Wildlife FOR SALE

  • Indian star tortoises

  • Asian otters

  • African grey parrots

It’s no wonder these little creatures are called stars!

Want something easy to transport?

These guys are so easy to move around that most poachers just scoop them up and stuff them in a sack with dozens of their friends. Many suffocate, but there’s plenty more where they came from (sort of!).

Want a popular pet?

With an estimated 55,000 Indian star tortoises illegally poached for the pet trade every year from just one of many trade locations, you’re sure to be in good company with this little reptile.

Looking for something delicate?

Don’t be fooled by their tough skin and hard shell, these tortoises are big softies on the inside. In fact, just handling them a little too much can lead to disease, stress and even death – how refined!

Stop the exotic pet trade

Now here’s something that’ll make all your friends jealous – your very own semi-aquatic cutie!

Looking for commitment?

Otters often mate for life in the wild, so when one a pup is ripped away from its home for your pet-owning pleasure you can be sure they’ll stay loyal.

Always wanted to adopt?

Poachers often select baby otters for the pet trade and will kill their fiercely protective parents in the process – so no need to worry about those pesky birth parents.

Like pets with party tricks?

Once snatched from the wild, these furry little fellas start acting a bit cuckoo. Unnatural behaviours include begging for food, pacing back and forth, and even developing obsessive compulsive disorder – how cute.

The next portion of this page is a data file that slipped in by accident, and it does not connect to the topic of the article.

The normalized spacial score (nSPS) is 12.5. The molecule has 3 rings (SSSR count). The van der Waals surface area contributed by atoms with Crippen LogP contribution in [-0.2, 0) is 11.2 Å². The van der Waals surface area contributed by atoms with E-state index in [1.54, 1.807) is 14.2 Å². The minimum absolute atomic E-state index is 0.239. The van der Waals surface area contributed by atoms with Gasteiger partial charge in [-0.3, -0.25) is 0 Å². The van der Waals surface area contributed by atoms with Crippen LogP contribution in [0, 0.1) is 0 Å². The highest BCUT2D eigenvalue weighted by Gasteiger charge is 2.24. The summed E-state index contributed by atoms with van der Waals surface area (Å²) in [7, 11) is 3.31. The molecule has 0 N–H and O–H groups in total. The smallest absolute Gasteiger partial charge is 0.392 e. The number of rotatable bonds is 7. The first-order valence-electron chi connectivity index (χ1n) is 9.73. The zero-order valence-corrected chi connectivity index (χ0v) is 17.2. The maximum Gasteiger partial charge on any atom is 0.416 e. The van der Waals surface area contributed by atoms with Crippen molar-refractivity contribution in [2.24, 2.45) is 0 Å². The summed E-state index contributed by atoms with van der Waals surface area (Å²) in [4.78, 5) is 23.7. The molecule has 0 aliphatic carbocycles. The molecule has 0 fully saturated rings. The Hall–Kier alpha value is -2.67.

Stop the exotic pet trade

One of the most poached animals in the world – and for good reason!

Need some attention?

In the wild, these parrots love nothing more than socialising in flocks of up to 1,000 birds. Can you imagine how much attention you’ll get from your pet parrot without all those other parrots to distract them?

Not a fan of feathers?

Don’t worry. Many of these highly intelligent animals tear out their feathers from the stress and boredom of being trapped in a house.

Want a unique pet?

Thanks to illegal trapping and deforestation, some wild parrot populations have declined by as much as 99% – so they’re super exclusive pets. PLUS, up to 66% die before they even become a pet, making yours even more special.

Stop the exotic pet trade

Our pet listings are fake, but sadly this cruel trade is all too real

Humans have been sharing their homes with domesticated animals for millenia. But a darker side of the pet trade has exploded in recent times: exotic pets. Cruelty and suffering is unavoidable in the catching or breeding, sale and ownership of these wild animals.

For African grey parrots, one of the most illegally trafficked birds, a life in captivity is a life of misery. Poachers have been using Turkish Airlines planes to illegally smuggle African grey parrots from the Democratic Republic of Congo (DRC).

Because Turkish Airlines has failed to check these crates thoroughly for African grey parrots and other protected birds, these shipping crates end up on its planes destined for overseas markets in the Middle East and Asia.

Turkish Airlines must take action

Parrots, otters and tortoises might seem like great pets, but they're not. Keeping them in captivity is cruel

Sign the petition now

Turkish Airlines: Please stop transporting all birds out of the Democratic Republic of Congo until you can be sure African grey parrots are being protected.

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Join us to call on Turkish Airlines to stop transporting all birds, until it’s sure African grey parrots and other protected species aren’t being flown illegally on its planes.

Turkish Airlines signed an agreement to help stop the global illegal wildlife trade. However, our investigation reveals that it's failing to uphold this promise.

Illegally trafficked African grey parrots:

  • have their flight feathers brutally chopped off
  • are crammed into small, dirty containers
  • have a mortality rate of 66% before even starting their life as a pet.
  • suffer a life of misery, if they survive the journey

African grey parrots often rip out their feathers when kept as a pet, due to stress and boredom

Tell the world: